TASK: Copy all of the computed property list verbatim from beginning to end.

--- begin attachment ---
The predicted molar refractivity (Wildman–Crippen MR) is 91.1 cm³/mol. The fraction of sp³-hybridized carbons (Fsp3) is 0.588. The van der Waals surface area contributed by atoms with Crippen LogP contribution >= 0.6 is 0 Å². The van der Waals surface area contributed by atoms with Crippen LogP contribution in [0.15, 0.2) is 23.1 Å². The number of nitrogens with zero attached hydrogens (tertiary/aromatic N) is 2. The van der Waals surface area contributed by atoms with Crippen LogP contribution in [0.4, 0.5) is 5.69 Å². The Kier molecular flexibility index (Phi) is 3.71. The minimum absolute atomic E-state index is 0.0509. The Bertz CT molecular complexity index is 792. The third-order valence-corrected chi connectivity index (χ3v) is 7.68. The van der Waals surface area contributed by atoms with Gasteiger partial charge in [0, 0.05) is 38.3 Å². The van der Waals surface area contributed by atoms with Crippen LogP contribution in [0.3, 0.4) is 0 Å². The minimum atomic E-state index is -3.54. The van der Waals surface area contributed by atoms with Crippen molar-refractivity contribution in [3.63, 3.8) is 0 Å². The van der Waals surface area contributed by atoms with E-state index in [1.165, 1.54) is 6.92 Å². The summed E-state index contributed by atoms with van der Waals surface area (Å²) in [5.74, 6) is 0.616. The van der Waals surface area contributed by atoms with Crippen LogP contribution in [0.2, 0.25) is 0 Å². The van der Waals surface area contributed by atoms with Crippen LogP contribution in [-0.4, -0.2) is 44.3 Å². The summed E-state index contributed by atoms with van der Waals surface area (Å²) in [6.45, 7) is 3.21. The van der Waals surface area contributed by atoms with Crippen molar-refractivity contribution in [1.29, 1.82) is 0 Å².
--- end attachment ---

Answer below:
The predicted molar refractivity (Wildman–Crippen MR) is 91.1 cm³/mol. The fraction of sp³-hybridized carbons (Fsp3) is 0.588. The van der Waals surface area contributed by atoms with Crippen LogP contribution >= 0.6 is 0 Å². The van der Waals surface area contributed by atoms with Crippen LogP contribution in [0.15, 0.2) is 23.1 Å². The number of nitrogens with zero attached hydrogens (tertiary/aromatic N) is 2. The van der Waals surface area contributed by atoms with Crippen LogP contribution in [0.4, 0.5) is 5.69 Å². The Kier molecular flexibility index (Phi) is 3.71. The minimum absolute atomic E-state index is 0.0509. The Bertz CT molecular complexity index is 792. The third-order valence-corrected chi connectivity index (χ3v) is 7.68. The van der Waals surface area contributed by atoms with Gasteiger partial charge in [0, 0.05) is 38.3 Å². The van der Waals surface area contributed by atoms with Crippen LogP contribution in [0.3, 0.4) is 0 Å². The minimum atomic E-state index is -3.54. The van der Waals surface area contributed by atoms with Crippen molar-refractivity contribution in [3.63, 3.8) is 0 Å². The van der Waals surface area contributed by atoms with E-state index in [1.165, 1.54) is 6.92 Å². The summed E-state index contributed by atoms with van der Waals surface area (Å²) in [5.74, 6) is 0.616. The van der Waals surface area contributed by atoms with Crippen LogP contribution in [0.2, 0.25) is 0 Å². The van der Waals surface area contributed by atoms with Crippen LogP contribution in [-0.4, -0.2) is 44.3 Å². The summed E-state index contributed by atoms with van der Waals surface area (Å²) in [6.45, 7) is 3.21. The van der Waals surface area contributed by atoms with Crippen molar-refractivity contribution in [1.29, 1.82) is 0 Å².